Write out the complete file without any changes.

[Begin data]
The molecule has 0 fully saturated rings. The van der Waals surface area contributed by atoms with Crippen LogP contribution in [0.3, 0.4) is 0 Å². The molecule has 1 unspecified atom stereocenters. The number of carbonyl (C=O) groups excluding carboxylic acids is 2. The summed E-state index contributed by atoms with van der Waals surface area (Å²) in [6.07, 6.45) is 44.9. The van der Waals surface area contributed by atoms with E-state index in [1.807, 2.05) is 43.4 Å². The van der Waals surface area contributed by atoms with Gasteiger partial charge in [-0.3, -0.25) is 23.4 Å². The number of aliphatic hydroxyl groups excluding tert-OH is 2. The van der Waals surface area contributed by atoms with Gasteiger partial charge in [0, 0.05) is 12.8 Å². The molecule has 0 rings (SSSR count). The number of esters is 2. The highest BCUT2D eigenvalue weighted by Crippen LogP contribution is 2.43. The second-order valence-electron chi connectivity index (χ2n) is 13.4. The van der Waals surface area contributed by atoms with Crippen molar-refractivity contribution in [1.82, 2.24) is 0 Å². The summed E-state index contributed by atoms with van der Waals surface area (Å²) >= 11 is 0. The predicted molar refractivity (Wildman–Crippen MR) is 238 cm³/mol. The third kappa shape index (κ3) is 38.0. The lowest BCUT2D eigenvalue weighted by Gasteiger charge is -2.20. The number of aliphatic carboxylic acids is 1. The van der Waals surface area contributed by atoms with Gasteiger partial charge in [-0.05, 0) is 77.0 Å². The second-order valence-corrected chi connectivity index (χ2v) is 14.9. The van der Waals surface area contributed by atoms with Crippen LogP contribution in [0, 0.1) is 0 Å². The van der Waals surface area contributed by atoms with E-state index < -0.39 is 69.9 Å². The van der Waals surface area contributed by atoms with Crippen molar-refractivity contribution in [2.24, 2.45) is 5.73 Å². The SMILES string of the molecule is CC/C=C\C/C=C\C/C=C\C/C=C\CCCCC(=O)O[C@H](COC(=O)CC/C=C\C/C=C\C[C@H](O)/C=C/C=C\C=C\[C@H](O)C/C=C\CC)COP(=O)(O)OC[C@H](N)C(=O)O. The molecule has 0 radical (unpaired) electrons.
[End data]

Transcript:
The molecule has 0 fully saturated rings. The van der Waals surface area contributed by atoms with Crippen LogP contribution in [0.3, 0.4) is 0 Å². The molecule has 1 unspecified atom stereocenters. The number of carbonyl (C=O) groups excluding carboxylic acids is 2. The summed E-state index contributed by atoms with van der Waals surface area (Å²) in [6.07, 6.45) is 44.9. The van der Waals surface area contributed by atoms with E-state index in [1.807, 2.05) is 43.4 Å². The van der Waals surface area contributed by atoms with Gasteiger partial charge in [-0.3, -0.25) is 23.4 Å². The number of aliphatic hydroxyl groups excluding tert-OH is 2. The van der Waals surface area contributed by atoms with Gasteiger partial charge in [0, 0.05) is 12.8 Å². The molecule has 0 rings (SSSR count). The number of esters is 2. The highest BCUT2D eigenvalue weighted by Crippen LogP contribution is 2.43. The second-order valence-electron chi connectivity index (χ2n) is 13.4. The van der Waals surface area contributed by atoms with Crippen molar-refractivity contribution in [1.82, 2.24) is 0 Å². The summed E-state index contributed by atoms with van der Waals surface area (Å²) >= 11 is 0. The predicted molar refractivity (Wildman–Crippen MR) is 238 cm³/mol. The third kappa shape index (κ3) is 38.0. The lowest BCUT2D eigenvalue weighted by Gasteiger charge is -2.20. The number of aliphatic carboxylic acids is 1. The van der Waals surface area contributed by atoms with Gasteiger partial charge in [-0.05, 0) is 77.0 Å². The second-order valence-corrected chi connectivity index (χ2v) is 14.9. The van der Waals surface area contributed by atoms with Crippen LogP contribution in [0, 0.1) is 0 Å². The van der Waals surface area contributed by atoms with E-state index < -0.39 is 69.9 Å². The van der Waals surface area contributed by atoms with Crippen molar-refractivity contribution in [2.24, 2.45) is 5.73 Å². The SMILES string of the molecule is CC/C=C\C/C=C\C/C=C\C/C=C\CCCCC(=O)O[C@H](COC(=O)CC/C=C\C/C=C\C[C@H](O)/C=C/C=C\C=C\[C@H](O)C/C=C\CC)COP(=O)(O)OC[C@H](N)C(=O)O. The molecule has 0 radical (unpaired) electrons.